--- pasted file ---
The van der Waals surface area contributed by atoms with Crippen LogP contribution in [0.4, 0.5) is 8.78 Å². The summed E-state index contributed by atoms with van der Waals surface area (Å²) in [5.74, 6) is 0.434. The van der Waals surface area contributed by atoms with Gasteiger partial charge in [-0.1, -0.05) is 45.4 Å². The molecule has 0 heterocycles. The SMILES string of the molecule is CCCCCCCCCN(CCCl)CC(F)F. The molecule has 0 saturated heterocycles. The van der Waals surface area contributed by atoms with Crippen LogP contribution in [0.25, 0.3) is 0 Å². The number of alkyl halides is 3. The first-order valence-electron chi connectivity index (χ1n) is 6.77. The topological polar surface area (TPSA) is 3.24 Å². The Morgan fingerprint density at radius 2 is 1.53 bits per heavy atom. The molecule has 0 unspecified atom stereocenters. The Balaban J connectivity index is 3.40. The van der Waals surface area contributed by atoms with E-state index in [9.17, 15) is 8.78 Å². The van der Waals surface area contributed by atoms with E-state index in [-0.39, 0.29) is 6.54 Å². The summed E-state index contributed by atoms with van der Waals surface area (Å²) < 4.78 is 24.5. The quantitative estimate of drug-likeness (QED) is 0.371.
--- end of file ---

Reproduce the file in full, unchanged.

The van der Waals surface area contributed by atoms with Crippen LogP contribution in [0.4, 0.5) is 8.78 Å². The summed E-state index contributed by atoms with van der Waals surface area (Å²) in [5.74, 6) is 0.434. The van der Waals surface area contributed by atoms with Gasteiger partial charge in [-0.1, -0.05) is 45.4 Å². The molecule has 0 heterocycles. The SMILES string of the molecule is CCCCCCCCCN(CCCl)CC(F)F. The molecule has 0 saturated heterocycles. The van der Waals surface area contributed by atoms with Crippen LogP contribution in [0.25, 0.3) is 0 Å². The number of alkyl halides is 3. The first-order valence-electron chi connectivity index (χ1n) is 6.77. The topological polar surface area (TPSA) is 3.24 Å². The Morgan fingerprint density at radius 2 is 1.53 bits per heavy atom. The molecule has 0 unspecified atom stereocenters. The Balaban J connectivity index is 3.40. The van der Waals surface area contributed by atoms with E-state index in [9.17, 15) is 8.78 Å². The van der Waals surface area contributed by atoms with E-state index in [-0.39, 0.29) is 6.54 Å². The summed E-state index contributed by atoms with van der Waals surface area (Å²) < 4.78 is 24.5. The quantitative estimate of drug-likeness (QED) is 0.371.